(BIOMED CENTRAL LTD, 2011-06-27)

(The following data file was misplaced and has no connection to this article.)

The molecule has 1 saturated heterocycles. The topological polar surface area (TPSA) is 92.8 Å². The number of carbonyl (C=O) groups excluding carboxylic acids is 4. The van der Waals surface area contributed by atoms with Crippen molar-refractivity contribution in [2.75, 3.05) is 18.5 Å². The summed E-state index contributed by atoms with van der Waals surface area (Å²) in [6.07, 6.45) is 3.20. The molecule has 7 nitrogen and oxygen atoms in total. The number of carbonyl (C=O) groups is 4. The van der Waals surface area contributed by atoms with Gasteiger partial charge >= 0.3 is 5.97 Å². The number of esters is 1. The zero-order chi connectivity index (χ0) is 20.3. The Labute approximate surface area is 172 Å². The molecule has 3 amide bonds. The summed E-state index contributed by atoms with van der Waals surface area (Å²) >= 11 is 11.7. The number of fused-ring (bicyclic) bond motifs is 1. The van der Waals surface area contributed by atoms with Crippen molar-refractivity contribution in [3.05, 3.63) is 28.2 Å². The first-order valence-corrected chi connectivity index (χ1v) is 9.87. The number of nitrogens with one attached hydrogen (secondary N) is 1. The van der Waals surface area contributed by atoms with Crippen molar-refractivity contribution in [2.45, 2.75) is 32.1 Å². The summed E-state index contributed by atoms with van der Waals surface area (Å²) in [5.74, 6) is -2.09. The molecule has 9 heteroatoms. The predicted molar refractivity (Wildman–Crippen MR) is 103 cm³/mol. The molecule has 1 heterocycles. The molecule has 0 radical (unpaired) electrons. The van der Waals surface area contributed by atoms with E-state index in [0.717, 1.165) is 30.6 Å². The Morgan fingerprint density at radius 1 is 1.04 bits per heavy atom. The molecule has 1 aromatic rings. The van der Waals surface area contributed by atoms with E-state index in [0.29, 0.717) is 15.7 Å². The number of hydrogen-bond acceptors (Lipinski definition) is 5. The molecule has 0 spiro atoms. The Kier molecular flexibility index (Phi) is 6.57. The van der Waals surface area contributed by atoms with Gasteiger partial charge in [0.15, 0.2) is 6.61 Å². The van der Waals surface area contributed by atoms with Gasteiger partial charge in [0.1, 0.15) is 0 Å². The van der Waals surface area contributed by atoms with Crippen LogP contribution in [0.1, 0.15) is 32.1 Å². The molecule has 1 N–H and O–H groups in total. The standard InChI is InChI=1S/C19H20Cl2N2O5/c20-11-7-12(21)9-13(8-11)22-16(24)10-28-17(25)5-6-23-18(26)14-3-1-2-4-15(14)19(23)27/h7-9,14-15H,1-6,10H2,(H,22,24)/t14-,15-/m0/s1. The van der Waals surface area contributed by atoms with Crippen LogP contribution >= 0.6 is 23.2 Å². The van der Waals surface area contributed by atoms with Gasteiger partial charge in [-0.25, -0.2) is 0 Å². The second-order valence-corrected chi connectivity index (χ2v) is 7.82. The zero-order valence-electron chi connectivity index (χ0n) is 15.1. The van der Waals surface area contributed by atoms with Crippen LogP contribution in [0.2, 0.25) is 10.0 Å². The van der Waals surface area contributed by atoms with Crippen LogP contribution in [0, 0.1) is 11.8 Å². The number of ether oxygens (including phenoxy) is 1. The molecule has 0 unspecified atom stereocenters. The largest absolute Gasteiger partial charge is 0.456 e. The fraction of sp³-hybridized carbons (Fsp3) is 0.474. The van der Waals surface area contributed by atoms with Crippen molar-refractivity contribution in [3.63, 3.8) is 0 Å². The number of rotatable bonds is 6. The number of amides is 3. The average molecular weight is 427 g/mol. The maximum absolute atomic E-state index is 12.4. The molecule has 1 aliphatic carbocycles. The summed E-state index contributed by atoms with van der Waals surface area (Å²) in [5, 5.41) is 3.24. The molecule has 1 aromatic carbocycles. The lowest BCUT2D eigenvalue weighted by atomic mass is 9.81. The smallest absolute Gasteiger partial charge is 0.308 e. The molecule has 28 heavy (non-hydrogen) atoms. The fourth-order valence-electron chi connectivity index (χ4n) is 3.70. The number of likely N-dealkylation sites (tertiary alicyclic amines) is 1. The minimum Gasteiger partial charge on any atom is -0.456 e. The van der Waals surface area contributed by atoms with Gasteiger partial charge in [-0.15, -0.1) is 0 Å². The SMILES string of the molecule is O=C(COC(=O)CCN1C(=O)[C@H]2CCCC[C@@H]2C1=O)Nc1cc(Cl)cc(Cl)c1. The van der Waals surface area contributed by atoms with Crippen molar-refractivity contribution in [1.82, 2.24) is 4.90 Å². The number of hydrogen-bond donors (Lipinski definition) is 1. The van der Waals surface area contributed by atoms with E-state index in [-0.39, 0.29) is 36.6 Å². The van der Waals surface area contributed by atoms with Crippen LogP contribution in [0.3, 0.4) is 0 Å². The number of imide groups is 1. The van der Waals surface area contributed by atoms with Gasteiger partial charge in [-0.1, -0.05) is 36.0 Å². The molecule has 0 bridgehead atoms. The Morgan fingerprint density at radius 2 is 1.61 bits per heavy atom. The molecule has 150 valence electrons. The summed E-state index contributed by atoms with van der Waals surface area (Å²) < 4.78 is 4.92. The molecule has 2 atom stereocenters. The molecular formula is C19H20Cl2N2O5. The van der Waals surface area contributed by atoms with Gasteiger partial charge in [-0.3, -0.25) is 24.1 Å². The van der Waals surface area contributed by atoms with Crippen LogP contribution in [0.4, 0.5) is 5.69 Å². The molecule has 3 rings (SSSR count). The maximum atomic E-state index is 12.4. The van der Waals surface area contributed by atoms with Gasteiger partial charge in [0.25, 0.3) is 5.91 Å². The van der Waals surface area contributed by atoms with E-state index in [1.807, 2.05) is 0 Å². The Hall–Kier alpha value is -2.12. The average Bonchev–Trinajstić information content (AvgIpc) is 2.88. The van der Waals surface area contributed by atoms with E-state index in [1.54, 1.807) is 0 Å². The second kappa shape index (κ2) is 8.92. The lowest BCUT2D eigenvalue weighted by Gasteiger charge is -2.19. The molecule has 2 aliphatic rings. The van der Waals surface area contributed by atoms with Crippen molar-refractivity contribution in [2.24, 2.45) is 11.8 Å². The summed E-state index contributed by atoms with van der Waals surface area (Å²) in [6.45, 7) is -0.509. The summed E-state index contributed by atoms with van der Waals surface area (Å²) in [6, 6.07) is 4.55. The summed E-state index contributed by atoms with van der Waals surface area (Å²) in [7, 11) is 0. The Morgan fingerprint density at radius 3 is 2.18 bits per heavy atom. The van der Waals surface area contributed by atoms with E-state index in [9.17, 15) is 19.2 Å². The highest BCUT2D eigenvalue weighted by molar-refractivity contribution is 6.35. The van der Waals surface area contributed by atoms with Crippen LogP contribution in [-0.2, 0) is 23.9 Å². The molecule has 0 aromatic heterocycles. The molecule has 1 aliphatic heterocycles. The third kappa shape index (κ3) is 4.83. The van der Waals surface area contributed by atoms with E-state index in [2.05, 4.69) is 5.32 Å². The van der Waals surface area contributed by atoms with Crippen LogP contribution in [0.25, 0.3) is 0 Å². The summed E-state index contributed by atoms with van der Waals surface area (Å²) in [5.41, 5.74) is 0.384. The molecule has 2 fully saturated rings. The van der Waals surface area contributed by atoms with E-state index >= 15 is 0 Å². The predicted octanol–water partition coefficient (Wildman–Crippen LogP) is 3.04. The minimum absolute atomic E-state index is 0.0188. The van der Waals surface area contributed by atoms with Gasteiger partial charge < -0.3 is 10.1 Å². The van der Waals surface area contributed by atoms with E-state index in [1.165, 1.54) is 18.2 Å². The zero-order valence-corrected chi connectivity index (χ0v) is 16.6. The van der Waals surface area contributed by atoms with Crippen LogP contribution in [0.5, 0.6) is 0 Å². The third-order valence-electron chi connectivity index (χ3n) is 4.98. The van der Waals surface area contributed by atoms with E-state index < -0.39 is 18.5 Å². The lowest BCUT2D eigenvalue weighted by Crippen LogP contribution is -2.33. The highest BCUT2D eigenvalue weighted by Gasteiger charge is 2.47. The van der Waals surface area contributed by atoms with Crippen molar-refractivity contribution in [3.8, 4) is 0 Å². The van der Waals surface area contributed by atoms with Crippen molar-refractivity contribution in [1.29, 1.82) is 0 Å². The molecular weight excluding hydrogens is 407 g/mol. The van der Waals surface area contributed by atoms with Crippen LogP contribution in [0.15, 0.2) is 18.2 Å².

BACKGROUND: Dental caries (decay) is the most prevalent disease of childhood. It is often left untreated and can impact negatively on general health, and physical, developmental, social and learning outcomes. Similar to other health issues, the greatest burden of dental caries is seen in those of low socio-economic position. In addition, a number of diet-related risk factors for dental caries are shared risk factors for the development of childhood obesity. These include high and frequent consumption of refined carbohydrates (predominately sugars), and soft drinks and other sweetened beverages, and low intake of (fluoridated) water. The prevalence of childhood obesity is also at a concerning level in most countries and there is an opportunity to determine interventions for addressing both of these largely preventable conditions through sustainable and equitable solutions. This study aims to prospectively examine the impact of drink choices on child obesity risk and oral health status. METHODS/DESIGN: This is a two-stage study using a mixed methods research approach. The first stage involves qualitative interviews of a sub-sample of recruited parents to develop an understanding of the processes involved in drink choice, and inform the development of the Discrete Choice Experiment analysis and the measurement instruments to be used in the second stage. The second stage involves the establishment of a prospective birth cohort of 500 children from disadvantaged communities in rural and regional Victoria, Australia (with and without water fluoridation). This longitudinal design allows measurement of changes in the child's diet over time, exposure to fluoride sources including water, dental caries progression, and the risk of childhood obesity. DISCUSSION: This research will provide a unique contribution to integrated health, education and social policy and program directions, by providing clearer policy relevant evidence on strategies to counter social and environmental factors which predispose infants and children to poor health, wellbeing and social outcomes; and evidence-based strategies to promote health and prevent disease through the adoption of healthier lifestyles and diet. Further, given the absence of evidence on the processes and effectiveness of contemporary policy implementation, such as community water fluoridation in rural and regional communities it's approach and findings will be extremely informative.